Extending this perspective to numeracy knowledge suggests that numeracy development may be shaped by TBL communities of practice that require socially engaged problem-solving in a real-world mathematical manner. Viewing numeracy as a social practice within pharmacy education exploits how students’ numeracy practices have sociocultural contingencies. O’Keeffe and Paige [15] add support to this view by arguing mathematical analysis should focus based on important issues in the students’ lifeworld. A key perspective of TBL instruction is that it emphasizes a student’s’ role in team learning as a social practice grounded in knowledge acquisition from their sociocultural-based lived experience(s). This understanding further highlights the importance of social triggers in any andragogical application of numeracy development. Accordingly, we suggest this study supports the idea that TBL instruction may offer a community of practice experience to sublimate critical thinking towards numeracy development from a social practice view.
This research was subject to a regional limitation because the data were obtained from 1 institution (the University of Texas at Tyler Ben and Maytee Fisch College of Pharmacy); thus, further studies at different institutions using TBL instruction would be beneficial. All instructors were trained in the implementation of TBL; however, not all instructors were certified in TBL.
A TBL approach to numeracy may provide a rich classroom environment to help develop and apply mathematics in various healthcare education paradigms. The community-of-practice experience of pre-class preparation, readiness assurance, and application exercises can stimulate students to engage and render opportunities to think critically—the cognitive foundation of numeracy. The interpretation of many healthcare diagnostics and related medical decision-making has become more complicated and dependent on mathematically complex solutions. There is a growing need to enhance curricular design and incorporate andragogical approaches that prepare future healthcare professionals to be numerate successfully. Additionally, numeracy is consequential in understanding attitudes and behaviors associated with health-related recommendations. For example, the recent coronavirus disease 2019 (COVID-19) pandemic exposed sociocultural challenges to healthcare practices that could have benefited from greater use of social numeracy. An inability to effectively communicate healthcare recommendations can give rise to misinformation, medical hypervigilance, or reckless behavior.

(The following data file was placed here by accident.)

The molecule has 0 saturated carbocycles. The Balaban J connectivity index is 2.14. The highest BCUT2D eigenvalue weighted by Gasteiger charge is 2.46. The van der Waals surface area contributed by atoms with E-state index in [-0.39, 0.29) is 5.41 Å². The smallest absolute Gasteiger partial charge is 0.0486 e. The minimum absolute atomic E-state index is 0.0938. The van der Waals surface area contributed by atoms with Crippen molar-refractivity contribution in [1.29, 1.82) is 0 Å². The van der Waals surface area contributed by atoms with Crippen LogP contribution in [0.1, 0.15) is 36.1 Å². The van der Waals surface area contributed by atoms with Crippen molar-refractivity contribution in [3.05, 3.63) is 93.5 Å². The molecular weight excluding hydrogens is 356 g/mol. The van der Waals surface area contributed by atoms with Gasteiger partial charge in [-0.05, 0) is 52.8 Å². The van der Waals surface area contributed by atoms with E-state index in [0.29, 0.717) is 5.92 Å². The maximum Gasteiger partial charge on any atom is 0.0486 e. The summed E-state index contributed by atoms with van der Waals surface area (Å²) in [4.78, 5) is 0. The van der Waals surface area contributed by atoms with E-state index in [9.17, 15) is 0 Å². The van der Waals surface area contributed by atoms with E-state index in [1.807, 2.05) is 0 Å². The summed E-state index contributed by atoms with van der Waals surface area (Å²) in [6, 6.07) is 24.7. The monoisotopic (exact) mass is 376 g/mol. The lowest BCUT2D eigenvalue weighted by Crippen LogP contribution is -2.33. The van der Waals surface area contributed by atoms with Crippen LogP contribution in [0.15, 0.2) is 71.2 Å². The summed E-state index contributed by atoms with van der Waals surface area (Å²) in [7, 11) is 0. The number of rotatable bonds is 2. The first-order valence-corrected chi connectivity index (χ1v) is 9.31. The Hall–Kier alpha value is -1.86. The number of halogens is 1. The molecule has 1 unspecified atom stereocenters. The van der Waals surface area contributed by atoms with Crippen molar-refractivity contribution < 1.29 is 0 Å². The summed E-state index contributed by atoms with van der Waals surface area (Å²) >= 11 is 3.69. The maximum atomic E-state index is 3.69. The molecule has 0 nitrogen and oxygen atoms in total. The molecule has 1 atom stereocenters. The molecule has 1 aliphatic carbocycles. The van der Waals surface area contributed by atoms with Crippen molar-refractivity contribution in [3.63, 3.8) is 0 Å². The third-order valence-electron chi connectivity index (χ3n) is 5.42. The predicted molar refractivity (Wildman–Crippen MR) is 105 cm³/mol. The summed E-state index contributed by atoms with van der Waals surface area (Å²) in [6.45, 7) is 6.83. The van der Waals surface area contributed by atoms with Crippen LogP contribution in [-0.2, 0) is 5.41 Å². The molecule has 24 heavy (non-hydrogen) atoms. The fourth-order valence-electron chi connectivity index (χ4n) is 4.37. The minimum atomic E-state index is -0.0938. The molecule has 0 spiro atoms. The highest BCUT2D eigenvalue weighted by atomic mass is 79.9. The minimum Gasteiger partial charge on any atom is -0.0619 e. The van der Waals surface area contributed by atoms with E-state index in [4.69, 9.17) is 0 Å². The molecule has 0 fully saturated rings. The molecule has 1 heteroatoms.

Numeracy is acutely linked to healthcare decision-making and outcomes. Yet, healthcare practitioners have shown inadequate skills in essential tasks like interpreting and communicating basic patient screening statistics. More of today’s healthcare practices, post-COVID-19 and beyond, demand problem-solving that orients social participation within healthcare solutions. Healthcare professionals must seek to increase numeracy skills and be competent conduits of medical information for the benefit of society, and TBL instruction may offer this opportunity. Our findings suggest that TBL instruction may offer meaningful implications to improve numeracy skills across multiple healthcare delivery paradigms. We encourage further research on this andragogical approach in various healthcare education settings.
This study demonstrates enhanced numeracy skills of pharmacy students following two years of TBL instruction. The data showed that numeracy skills were the most significantly improved HSRT-N domain. By adopting critical thinking as a core element of numeracy, we aptly centered TBL instruction—including its sociocultural and communities of practice context—important for advancing pharmacy students’ numeracy skills. Although a closer examination of numeracy development in TBL is warranted, the initial data suggest that TBL may be an adequate proxy for advancing numeracy in pharmacy students.

Authors’ contributions

Conceptualization: RE. Data curation: LC, JKT, DS. Project administration: REC. Formal analysis: not applicable. Funding acquisition: not applicable. Methodology: not applicable. Writing–original draft: REC. Writing–review & editing: REC, DS, JKT, ZA.

Conflict of interest